What we know as green marketing is best thought of as an umbrella term, covering a wide range of marketing approaches, some rigorously ethical and ecological; others green in name and branding, but decidedly grey in practice.
Green marketing or marketing greenwash?
It was as long ago as the 1990s that the world’s attention began to turn to the increasingly urgent problems of climate change and global warming, and pioneering marketers, keen to stay ahead of the curve, started to rethink their strategy to accommodate and exploit the market’s new-found environmental sensibility.
Twenty years on, green marketing is a (usually) well respected discipline in its own right. But approaches still vary considerably. Some companies are less keen on overhauling their operations in order to reduce their environmental impact than they are in merely jumping on the green marketing bandwagon, seeking out spurious or downright fabricated associations to convince consumers of the green credentials of their products.
Taking a holistic approach
Other organisations have proved to be far more committed to the green marketing ideal, conscientiously avoiding marketing greenwash, and attempting to bring about a more holistic change in the way they do business.
Jacquelyn Ottman, one of the founding experts of the green marketing movement, proposes that, if a business’s green marketing strategy is to be effective and sustainable, environmental concerns should be vertically integrated into all aspects of marketing, from new product development to communications strategies.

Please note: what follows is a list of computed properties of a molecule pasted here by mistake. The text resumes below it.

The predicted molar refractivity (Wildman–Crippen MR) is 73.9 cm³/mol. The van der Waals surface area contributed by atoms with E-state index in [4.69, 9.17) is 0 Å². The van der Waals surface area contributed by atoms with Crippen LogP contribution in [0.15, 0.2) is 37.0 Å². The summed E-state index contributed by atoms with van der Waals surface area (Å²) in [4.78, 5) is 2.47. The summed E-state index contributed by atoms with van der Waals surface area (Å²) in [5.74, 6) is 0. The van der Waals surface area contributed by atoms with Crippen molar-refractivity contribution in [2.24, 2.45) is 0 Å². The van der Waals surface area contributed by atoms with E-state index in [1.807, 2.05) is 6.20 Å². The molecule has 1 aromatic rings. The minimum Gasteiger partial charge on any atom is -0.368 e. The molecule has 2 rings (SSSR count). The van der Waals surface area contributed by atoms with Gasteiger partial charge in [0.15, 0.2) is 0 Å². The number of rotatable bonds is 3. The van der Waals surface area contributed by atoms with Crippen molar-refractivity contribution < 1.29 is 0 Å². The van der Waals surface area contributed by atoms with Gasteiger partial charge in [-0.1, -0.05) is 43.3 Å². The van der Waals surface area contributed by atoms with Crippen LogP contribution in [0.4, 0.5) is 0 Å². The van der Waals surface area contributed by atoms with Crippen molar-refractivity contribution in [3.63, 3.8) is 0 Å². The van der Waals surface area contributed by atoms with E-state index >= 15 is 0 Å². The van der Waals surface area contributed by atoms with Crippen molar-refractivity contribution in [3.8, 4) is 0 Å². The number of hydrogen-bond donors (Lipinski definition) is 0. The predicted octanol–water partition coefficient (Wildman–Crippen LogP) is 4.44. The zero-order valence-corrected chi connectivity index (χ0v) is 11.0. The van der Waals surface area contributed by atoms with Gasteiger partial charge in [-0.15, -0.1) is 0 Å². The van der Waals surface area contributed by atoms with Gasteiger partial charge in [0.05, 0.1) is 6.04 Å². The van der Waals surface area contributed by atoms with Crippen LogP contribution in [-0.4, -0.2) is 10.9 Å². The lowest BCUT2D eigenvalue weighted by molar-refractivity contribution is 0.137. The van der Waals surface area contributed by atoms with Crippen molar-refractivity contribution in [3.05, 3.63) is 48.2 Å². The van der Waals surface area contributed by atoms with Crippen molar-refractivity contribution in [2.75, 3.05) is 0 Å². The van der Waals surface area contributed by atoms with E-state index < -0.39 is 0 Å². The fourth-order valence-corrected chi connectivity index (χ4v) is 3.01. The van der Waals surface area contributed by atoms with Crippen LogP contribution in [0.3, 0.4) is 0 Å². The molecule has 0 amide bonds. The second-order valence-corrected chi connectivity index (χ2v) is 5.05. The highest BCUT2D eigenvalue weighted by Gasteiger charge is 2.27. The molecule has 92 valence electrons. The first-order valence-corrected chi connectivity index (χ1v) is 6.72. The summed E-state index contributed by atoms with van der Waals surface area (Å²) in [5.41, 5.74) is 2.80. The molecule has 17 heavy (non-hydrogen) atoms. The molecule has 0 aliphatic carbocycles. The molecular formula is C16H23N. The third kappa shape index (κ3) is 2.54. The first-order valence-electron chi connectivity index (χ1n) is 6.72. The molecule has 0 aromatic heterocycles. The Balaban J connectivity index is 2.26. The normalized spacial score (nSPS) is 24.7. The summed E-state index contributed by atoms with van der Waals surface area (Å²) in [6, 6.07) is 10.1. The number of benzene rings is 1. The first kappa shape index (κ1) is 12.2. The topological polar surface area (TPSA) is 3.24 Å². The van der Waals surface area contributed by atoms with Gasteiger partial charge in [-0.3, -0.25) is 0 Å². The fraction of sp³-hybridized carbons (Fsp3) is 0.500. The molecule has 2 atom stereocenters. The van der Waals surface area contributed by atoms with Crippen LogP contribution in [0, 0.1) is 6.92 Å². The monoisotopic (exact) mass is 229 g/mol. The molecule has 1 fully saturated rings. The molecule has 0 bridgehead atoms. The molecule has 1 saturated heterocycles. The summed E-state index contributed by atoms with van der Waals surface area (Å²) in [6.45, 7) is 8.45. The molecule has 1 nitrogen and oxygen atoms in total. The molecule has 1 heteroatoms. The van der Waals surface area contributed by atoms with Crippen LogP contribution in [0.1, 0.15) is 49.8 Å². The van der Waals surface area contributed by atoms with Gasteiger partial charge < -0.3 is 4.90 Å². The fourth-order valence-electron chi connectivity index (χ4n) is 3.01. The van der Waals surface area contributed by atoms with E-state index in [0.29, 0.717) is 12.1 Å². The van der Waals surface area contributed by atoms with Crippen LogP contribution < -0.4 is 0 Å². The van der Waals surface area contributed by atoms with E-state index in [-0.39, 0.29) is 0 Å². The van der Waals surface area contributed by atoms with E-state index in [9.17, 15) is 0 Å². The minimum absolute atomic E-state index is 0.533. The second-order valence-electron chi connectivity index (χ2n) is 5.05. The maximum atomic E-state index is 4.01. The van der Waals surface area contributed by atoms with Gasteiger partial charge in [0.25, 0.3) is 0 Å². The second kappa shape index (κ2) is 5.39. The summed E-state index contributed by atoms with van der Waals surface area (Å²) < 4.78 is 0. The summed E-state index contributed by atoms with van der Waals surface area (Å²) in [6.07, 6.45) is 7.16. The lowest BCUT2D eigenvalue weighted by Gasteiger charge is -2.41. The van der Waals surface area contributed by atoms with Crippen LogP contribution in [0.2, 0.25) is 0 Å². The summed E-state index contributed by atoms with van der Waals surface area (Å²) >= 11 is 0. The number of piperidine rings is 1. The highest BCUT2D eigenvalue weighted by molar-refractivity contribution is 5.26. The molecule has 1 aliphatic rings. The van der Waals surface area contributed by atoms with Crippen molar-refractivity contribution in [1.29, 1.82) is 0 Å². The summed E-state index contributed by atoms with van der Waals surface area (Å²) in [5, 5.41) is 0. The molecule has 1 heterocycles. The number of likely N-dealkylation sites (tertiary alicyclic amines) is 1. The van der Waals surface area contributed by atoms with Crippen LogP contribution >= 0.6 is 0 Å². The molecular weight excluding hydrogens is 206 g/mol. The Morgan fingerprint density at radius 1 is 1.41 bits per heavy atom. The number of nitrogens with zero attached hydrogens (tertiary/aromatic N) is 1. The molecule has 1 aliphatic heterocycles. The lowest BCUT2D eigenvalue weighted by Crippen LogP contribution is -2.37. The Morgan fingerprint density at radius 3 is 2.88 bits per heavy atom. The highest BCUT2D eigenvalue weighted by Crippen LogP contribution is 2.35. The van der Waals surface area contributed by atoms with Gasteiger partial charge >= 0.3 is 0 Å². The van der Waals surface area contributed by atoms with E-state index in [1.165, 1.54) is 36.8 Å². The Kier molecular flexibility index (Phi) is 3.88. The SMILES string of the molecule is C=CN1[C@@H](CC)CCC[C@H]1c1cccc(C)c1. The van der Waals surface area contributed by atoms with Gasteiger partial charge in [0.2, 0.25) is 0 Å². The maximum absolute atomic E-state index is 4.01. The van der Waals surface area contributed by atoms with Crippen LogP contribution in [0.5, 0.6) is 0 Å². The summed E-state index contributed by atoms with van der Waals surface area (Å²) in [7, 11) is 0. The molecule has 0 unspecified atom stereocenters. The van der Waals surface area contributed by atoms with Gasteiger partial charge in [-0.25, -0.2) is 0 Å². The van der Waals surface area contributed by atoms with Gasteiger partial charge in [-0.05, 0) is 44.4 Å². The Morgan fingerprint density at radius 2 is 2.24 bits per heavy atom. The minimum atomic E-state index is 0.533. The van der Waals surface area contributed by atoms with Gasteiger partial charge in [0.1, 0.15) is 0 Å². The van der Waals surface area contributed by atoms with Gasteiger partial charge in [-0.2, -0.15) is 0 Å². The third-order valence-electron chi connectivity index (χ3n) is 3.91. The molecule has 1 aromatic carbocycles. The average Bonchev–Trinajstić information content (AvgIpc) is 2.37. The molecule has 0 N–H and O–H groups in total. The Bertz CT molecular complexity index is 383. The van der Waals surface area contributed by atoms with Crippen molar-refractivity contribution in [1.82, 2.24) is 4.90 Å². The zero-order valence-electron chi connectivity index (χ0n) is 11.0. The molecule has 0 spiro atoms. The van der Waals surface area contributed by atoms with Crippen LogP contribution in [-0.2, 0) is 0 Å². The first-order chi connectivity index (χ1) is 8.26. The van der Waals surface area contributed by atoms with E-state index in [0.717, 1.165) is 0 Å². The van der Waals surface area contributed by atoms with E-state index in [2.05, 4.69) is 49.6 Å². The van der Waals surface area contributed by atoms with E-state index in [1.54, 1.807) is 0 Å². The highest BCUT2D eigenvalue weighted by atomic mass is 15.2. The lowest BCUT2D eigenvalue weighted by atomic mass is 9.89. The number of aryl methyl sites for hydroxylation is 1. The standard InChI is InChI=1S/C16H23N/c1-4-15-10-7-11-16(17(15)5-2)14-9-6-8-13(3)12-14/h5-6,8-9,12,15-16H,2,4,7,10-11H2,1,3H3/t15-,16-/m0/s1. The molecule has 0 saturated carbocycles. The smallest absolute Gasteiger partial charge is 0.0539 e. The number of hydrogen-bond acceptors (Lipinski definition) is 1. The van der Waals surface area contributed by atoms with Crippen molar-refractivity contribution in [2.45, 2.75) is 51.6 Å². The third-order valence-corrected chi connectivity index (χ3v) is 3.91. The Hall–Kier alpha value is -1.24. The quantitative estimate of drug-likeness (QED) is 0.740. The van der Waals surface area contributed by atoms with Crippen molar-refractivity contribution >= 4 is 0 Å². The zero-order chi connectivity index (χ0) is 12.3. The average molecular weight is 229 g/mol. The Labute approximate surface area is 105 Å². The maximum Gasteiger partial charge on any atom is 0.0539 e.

Green marketing leaders have also suggested that, in order to avoid accusations of marketing greenwash and ensure that the principles of green marketing are meaningfully applied to every level of a company’s operations, businesses should consider the nature of their involvement with suppliers, franchisees and other partners, as well as potentially pursuing new relationships with NGOs, regulatory bodies and educators.
A realignment of priorities
Ideally, a company whose commitment to green marketing goes beyond the superficial should be constantly working to balance two dynamic sets of needs:
- Customer requirements: Ultimately, the relationship with the consumer, and the company’s ability to fulfil customers’ needs without compromising on fundamentals such as profit, is one of the cornerstones of doing business.
- Environmental considerations: These may at times directly clash with customer requirements, which is one of the greatest challenges of green marketing. More often though, it will be possible to find a middle way between environmental concerns and customer needs – and indeed, there are times when consumers will be positively attracted by the green marketing credentials of a company.
Speaking the green language
As consumer awareness of contemporary environmental issues grows ever more urgent and more nuanced, it is no longer enough either to ignore this marketing discipline or to fob customers off with marketing greenwash that doesn’t stand up to detailed scrutiny. The public is increasingly fluent in the debates and details surrounding today’s environmental issues, and now more likely than ever before to be receptive to an intelligent, respectful and scientifically rigorous green marketing campaign.